Those are pretty convincing messages that can be put right next to concerns about short-term losses. When your plan is to build something that big, you are bound to experience some temporary hiccups.

Mixed sources of revenue

It is usually helpful when a company can count on many sources of revenue. Once again, Revolut is building a super finance app that offers services ranging from FX to crypto investments. They also opened up services for business customers which expanded their B2C offer. Considering how they started, with cheap FX positioning, it is quite astonishing that they currently have three pillars of revenue — card and interchange, foreign exchange, and subscriptions. Another interesting example is Starling Bank and their expansion with their bank-as-a-service offering.

This growth in several directions looks like a good recipe for healthy profitability in the near future.

Active and engaged customers

Boasting about the growing number of users or soaring app downloads is usually cool marketing, but one needs to remember that there might be no story behind the stats.  Companies often show us part of the picture (and not necessarily the one we should be focusing on!) Best piece of advice: Don’t look for a growing portfolio — search for a valuable one. Are customers active users? How often do they return to the app? Do they grow their interest in fintech services by using more products or using them more often?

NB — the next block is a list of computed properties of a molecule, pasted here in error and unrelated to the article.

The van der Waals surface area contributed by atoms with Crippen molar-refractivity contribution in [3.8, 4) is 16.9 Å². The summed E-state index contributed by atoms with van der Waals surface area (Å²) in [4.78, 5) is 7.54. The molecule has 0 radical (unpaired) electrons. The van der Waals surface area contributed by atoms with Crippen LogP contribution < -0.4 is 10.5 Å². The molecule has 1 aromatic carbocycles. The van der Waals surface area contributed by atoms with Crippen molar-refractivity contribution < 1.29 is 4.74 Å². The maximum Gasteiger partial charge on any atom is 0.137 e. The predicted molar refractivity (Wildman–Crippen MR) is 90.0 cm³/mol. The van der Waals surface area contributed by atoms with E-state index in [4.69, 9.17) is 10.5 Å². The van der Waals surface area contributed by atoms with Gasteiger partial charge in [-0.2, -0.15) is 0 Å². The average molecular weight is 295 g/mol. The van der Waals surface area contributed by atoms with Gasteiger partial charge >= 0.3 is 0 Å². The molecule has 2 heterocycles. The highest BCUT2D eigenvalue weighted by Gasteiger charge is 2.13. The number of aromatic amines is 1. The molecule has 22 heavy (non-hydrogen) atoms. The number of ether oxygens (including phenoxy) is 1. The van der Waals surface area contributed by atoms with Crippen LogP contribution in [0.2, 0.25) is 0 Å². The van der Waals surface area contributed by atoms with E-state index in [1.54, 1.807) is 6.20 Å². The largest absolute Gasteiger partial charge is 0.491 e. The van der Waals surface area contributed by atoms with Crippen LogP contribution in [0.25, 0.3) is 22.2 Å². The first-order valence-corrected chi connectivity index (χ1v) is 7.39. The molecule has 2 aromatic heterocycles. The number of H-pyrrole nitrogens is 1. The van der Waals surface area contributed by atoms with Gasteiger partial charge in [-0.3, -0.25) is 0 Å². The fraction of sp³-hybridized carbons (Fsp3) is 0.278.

Klarna is a good example here. They provide insights into how the number of transactions per customer grows each year (data is provided for the Swedish market only). Nevertheless, that metric is certainly a good sign of engagement that is built over time and points towards a sustainable business model.

Monzo uses their own “main bank” metric as an indicator of engagement. The metric brings together all customers that meet their qualifying criteria — those are pay in at least £500 every 35 days to a Monzo account and have at least one active direct debit on that same account, get a pension payment into a Monzo account every 35 days, get a student loan paid into a Monzo account every eight months, or share a Monzo joint account with someone who does one of the above.

So far, 18% of customers meet the criteria. However, considering how it is relatively easy to meet them, it raises questions about whether those customers are really engaged. I’m more in favor of Monzo’s claim that their customers have an average of 28 friends using the app. There is potential here to grow the portfolio but let’s not forget — it must be an engaged one.